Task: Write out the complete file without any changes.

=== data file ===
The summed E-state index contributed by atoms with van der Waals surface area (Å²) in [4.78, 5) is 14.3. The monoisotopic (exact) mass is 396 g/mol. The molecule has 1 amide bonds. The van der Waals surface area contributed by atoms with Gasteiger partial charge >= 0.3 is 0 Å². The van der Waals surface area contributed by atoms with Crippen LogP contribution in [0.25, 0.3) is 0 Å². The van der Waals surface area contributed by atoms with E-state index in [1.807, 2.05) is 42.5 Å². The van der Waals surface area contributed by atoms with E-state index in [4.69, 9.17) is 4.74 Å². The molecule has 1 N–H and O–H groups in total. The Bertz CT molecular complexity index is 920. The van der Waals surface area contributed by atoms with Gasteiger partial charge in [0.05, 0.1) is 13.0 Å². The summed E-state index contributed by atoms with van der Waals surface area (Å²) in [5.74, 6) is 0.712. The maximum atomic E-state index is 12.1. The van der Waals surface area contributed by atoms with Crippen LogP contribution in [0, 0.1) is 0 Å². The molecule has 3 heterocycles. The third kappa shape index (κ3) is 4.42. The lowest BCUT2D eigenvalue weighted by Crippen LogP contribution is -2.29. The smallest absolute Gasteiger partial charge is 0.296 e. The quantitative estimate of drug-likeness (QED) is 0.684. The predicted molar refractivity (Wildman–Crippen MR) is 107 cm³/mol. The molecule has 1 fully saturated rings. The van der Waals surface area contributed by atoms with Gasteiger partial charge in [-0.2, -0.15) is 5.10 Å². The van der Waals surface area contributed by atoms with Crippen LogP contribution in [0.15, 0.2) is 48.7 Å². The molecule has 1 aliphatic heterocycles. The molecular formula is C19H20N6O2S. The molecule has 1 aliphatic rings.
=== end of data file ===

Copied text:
The summed E-state index contributed by atoms with van der Waals surface area (Å²) in [4.78, 5) is 14.3. The monoisotopic (exact) mass is 396 g/mol. The molecule has 1 amide bonds. The van der Waals surface area contributed by atoms with Gasteiger partial charge >= 0.3 is 0 Å². The van der Waals surface area contributed by atoms with Crippen LogP contribution in [0.25, 0.3) is 0 Å². The van der Waals surface area contributed by atoms with E-state index in [1.807, 2.05) is 42.5 Å². The van der Waals surface area contributed by atoms with E-state index in [4.69, 9.17) is 4.74 Å². The molecule has 1 N–H and O–H groups in total. The Bertz CT molecular complexity index is 920. The van der Waals surface area contributed by atoms with Gasteiger partial charge in [0.05, 0.1) is 13.0 Å². The summed E-state index contributed by atoms with van der Waals surface area (Å²) in [5.74, 6) is 0.712. The maximum atomic E-state index is 12.1. The van der Waals surface area contributed by atoms with Crippen LogP contribution in [0, 0.1) is 0 Å². The molecule has 3 heterocycles. The third kappa shape index (κ3) is 4.42. The lowest BCUT2D eigenvalue weighted by Crippen LogP contribution is -2.29. The smallest absolute Gasteiger partial charge is 0.296 e. The quantitative estimate of drug-likeness (QED) is 0.684. The predicted molar refractivity (Wildman–Crippen MR) is 107 cm³/mol. The molecule has 1 fully saturated rings. The van der Waals surface area contributed by atoms with Gasteiger partial charge in [-0.2, -0.15) is 5.10 Å². The van der Waals surface area contributed by atoms with Crippen LogP contribution in [0.15, 0.2) is 48.7 Å². The molecule has 1 aliphatic heterocycles. The molecular formula is C19H20N6O2S. The molecule has 1 aliphatic rings.